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You could say that the seed for the exhibition Glyn Philpot: Flesh and Spirit at Pallant House Gallery was planted 20 years ago. Simon Martin, the director of the Chichester museum, was studying at the Courtauld Institute and doing work experience at Sotheby’s auction house when he first came across the artist’s sensitive portrait of a Black model called Félix from the 1930s. He went on to write his master’s thesis on Philpot (1884-1937), and since then, he says, he has been waiting for the “right moment” to put on an exhibition.

“Although we’re dealing with an artist’s work from 1900 to 1937, the themes that emerge are increasingly relevant today,” Martin says. The exhibition—the first on Philpot’s work since his centenary show at the National Portrait Gallery in 1984—brings together several paintings, drawings and sculptures that have not been shown in public for decades, and focuses on his radical development from old-masterly portraits to a sparse Modernist style. “Based on reading his letters, I think he felt that he was no longer reflecting the world he was in and wanted to make the break,” Martin says. “He felt that he had become a kind of traditionalist.”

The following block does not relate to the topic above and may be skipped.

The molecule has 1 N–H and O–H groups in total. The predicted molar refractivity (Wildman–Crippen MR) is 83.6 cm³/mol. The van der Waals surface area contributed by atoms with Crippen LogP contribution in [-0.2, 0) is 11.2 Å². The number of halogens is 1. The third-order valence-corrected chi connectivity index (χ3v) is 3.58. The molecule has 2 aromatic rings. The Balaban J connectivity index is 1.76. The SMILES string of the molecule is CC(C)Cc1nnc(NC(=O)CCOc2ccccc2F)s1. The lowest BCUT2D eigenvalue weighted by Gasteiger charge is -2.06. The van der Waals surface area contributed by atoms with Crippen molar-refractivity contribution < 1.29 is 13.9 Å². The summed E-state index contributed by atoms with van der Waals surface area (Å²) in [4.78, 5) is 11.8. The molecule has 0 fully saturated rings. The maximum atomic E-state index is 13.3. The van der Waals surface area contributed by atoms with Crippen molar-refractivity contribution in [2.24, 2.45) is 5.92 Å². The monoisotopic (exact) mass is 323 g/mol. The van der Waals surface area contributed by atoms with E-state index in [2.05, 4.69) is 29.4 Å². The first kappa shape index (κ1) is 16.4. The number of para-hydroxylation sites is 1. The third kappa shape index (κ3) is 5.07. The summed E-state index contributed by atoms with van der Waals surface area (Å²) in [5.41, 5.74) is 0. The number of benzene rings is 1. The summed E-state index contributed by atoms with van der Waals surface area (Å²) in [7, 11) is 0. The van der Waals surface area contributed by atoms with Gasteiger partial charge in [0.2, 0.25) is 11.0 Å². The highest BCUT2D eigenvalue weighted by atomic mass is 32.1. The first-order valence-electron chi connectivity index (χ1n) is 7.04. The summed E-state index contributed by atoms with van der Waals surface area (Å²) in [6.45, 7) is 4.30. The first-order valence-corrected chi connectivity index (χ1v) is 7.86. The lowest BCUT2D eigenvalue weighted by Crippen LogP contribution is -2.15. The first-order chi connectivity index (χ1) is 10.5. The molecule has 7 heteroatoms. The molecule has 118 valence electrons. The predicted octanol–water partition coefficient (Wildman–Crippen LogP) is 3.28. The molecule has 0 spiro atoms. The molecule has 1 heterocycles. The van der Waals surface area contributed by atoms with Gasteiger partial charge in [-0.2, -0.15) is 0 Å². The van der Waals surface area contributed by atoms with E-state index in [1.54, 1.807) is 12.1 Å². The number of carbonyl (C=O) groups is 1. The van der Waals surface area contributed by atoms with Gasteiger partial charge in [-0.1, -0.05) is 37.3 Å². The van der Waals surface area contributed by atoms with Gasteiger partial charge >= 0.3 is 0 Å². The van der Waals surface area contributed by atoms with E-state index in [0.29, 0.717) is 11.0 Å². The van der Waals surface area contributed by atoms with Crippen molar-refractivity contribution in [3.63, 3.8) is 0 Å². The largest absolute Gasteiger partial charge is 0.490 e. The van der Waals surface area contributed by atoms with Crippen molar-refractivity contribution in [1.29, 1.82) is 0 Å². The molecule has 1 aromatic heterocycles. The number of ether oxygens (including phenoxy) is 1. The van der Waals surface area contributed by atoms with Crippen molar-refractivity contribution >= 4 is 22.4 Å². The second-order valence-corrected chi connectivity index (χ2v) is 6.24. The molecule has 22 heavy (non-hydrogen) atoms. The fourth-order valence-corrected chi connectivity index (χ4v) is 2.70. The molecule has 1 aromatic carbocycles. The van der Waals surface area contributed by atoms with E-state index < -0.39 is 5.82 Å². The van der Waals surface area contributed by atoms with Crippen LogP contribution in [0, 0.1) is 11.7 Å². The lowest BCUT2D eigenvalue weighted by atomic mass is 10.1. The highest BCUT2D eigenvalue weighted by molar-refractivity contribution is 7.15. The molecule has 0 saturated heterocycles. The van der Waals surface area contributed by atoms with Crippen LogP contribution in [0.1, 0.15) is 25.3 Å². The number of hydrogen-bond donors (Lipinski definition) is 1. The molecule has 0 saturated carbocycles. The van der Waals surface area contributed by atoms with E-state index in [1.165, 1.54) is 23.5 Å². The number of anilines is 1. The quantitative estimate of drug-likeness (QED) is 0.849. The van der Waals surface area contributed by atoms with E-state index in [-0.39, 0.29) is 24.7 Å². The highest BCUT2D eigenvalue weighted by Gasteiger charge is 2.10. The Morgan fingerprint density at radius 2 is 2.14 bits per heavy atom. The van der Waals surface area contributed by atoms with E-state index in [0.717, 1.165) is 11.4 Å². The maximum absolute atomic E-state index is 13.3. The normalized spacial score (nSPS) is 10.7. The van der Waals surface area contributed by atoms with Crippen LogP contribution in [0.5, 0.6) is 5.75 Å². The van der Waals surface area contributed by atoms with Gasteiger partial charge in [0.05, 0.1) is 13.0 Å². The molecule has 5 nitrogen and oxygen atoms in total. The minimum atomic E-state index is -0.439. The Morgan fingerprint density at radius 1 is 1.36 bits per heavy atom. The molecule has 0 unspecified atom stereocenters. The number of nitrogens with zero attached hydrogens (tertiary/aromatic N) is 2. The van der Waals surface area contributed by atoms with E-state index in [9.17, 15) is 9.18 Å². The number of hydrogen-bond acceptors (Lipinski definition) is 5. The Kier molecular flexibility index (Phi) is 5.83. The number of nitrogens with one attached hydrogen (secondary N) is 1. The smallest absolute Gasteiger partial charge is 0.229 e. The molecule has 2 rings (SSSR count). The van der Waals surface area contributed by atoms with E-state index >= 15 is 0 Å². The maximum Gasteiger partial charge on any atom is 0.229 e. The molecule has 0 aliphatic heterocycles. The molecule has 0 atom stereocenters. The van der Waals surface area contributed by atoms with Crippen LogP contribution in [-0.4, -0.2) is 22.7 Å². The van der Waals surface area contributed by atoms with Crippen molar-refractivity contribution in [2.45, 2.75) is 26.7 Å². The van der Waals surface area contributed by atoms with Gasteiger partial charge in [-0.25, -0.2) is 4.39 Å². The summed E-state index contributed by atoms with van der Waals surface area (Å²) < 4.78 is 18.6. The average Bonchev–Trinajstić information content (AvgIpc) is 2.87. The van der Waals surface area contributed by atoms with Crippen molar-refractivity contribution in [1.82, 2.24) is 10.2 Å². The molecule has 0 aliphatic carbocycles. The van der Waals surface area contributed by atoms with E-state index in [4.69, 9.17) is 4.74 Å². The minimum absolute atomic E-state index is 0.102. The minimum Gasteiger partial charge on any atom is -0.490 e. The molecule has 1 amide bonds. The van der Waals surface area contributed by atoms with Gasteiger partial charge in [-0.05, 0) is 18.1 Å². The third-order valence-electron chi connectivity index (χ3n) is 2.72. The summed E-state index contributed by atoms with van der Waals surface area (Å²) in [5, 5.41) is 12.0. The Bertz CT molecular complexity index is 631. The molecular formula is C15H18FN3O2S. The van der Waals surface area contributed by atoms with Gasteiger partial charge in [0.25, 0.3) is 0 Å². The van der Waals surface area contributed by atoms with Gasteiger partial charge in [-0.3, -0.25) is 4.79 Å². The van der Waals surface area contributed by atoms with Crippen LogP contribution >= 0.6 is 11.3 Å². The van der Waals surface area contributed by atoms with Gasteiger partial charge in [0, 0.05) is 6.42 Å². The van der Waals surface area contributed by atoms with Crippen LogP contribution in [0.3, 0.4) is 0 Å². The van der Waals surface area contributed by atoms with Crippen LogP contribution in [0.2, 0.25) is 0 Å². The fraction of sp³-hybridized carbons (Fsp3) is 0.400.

Philpot’s Entrance to the Tagada (1931)

There is nothing traditional about Philpot’s Black sitters, who, unlike those of some of his contemporaries, are presented with individual interest and respect. Martin has managed to source six portraits from 1912 to 1914, as well as a newly discovered portrait of Paul Robeson, the US actor and singer famed for his baritone voice. A key question has been how to address the often-anachronistic titles of unnamed models. Helping to answer it is an advisory group that includes Alayo Akinkugbe, the founder of the popular @ablackhistoryofart Instagram account, and the novelist Alan Hollinghurst, who has written the introduction to the exhibition catalogue. Following in the footsteps of Denise Murrell’s Posing Modernity exhibition and book of 2018, the name and nationality of each sitter will be added where possible.

Martin hopes to give an artist who deserves greater acknowledgement his due, and to change the way we think about Philpot, from a portrait painter to an individual expressing forward-thinking ideas about sexuality and race. “One of the extraordinary things is that he was so incredibly successful in the 1910s and 1920s, one of the highest paid artists in Britain, and then with the change of style everybody took a while to catch up,” Martin says. Today, with the renewed interest in the artist and his auction prices once again on the rise, it seems we have finally done so.

Glyn Philpot: Flesh and Spirit, Pallant House Gallery, Chichester, 14 May-23 October

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